The new situation is that the motor is a bit too tall to go in there. So I will need to install a spacer in the frame to make the gap just a little bit bigger.
After some trial and error, I got the adapter plate in there, and the new motor is installed.
The new start capacitor is here, so I want to get it into the motor and make sure it actually spins. The motor is reversible, and I want this to be spinning counterclockwise so that it’s spinning the right direction for the cutter head.
That worked just fine, so next I fixed the fan, put some spacers in there, and hammered out the fan cover a little bit. So now everything is all bolted down and in the right spot.
So now we need some kind of spacer on here to clear the little bump for the capacitors.
I’m going to make some little triangles to go in the corners out of some LVL that I have, and I will have some very basic risers.
Now I can get the top of the planer back on, and all of the physical things are taken care of. Next up: the transmission. And this is where things get interesting. I want to keep the top pulley spinning at whatever speed it was spinning at before. The owner’s manual tells you want RPM the cutter should be, and in my case, it should be a 5000 RPM cutter head.
Because the new motor is at a lower RPM, and because I’m going to a larger motor, I need a larger drive pulley on the bottom. And in my case, the new pulley is twice as big, meaning that it will not fit in the guard assembly that was on here before.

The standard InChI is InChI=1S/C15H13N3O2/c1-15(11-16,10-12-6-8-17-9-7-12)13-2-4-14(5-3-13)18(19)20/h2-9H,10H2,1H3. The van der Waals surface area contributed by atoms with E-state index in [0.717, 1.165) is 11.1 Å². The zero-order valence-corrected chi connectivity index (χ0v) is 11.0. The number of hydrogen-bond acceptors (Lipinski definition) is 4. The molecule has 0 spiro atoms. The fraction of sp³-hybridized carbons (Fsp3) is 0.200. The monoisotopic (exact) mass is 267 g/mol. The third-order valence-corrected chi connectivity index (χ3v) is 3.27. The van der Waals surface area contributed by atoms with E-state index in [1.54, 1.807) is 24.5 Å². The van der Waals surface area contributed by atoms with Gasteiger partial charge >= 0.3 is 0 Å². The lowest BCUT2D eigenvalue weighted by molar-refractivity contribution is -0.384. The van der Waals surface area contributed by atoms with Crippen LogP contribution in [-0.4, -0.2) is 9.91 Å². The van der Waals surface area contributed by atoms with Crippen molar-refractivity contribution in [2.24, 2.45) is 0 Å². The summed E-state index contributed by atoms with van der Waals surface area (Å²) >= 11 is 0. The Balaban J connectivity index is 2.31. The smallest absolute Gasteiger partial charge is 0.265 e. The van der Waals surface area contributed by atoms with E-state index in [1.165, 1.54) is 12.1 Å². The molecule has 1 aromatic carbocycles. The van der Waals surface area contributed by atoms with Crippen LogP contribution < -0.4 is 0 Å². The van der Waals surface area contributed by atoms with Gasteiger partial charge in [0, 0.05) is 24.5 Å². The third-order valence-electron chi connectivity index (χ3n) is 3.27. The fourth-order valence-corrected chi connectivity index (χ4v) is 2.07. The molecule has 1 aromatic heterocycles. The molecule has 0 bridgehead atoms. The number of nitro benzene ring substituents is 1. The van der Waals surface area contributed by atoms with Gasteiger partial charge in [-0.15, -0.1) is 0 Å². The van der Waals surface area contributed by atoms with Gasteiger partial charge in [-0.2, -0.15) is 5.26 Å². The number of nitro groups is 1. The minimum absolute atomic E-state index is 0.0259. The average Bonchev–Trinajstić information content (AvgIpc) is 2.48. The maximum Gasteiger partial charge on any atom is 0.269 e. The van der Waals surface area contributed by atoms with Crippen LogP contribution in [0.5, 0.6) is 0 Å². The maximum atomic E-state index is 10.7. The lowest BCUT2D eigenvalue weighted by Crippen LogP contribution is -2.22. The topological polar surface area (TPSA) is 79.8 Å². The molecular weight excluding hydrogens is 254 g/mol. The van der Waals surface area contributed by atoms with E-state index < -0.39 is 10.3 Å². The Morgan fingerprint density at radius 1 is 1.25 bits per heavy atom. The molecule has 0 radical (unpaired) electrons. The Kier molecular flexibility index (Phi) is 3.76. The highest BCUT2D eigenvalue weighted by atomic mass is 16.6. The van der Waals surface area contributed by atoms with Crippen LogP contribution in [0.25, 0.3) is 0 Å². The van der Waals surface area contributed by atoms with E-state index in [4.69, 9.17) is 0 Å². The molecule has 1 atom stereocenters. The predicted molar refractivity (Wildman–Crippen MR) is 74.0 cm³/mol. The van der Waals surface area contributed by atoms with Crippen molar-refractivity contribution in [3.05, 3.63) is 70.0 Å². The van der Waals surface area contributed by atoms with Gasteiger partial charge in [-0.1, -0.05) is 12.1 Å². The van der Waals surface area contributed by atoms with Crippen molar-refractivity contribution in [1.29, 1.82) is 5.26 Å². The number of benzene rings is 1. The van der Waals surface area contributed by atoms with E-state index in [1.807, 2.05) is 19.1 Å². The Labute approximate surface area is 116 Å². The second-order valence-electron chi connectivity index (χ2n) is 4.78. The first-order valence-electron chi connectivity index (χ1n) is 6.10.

So I’m going to get this pulley on here, and then order new belts, because I measured the length of belt I would need before realizing that I would need those spacers in here.
I’m going to switch over to working on the electrical now. This box is bigger than the last one, which means the mounting plate doesn’t match up. I’m just drilling a hole in the new box to have a mounting point inside the box.
The longer belts got here, so now I can install the pulleys. I’m using a straight edge to align the pulleys. Once they are aligned, I’m going to start tightening down the bolts.
Got the belt on, made sure it was spinning the right direction, and then tested the planer.
Next up, I need a belt guard, which I already made using my new welding table.
And then I realized… I wished the rest of it was red too. I think that’s the best upgrade yet.
Finally, I wanted to test if the bigger motor allows me to have the same experience that I used to have with the straight knife cutter head in here. The main thing I’m looking for is will this planer now make a 3/16th inch deep cut on a cherry board 10 inches wide? It wasn’t super happy about it, but it did do it.
Would I recommend doing this? Well, if you really want to. I enjoy side projects every now and then, but if that’s not your idea of fun, I wouldn’t recommend it. So thank you as always for joining, I greatly appreciate it. If you have any questions or comments on anything else here in the shop, please feel free to leave me a comment. As always, I’d be happy to answer any questions you might have. Until next time, happy woodworking!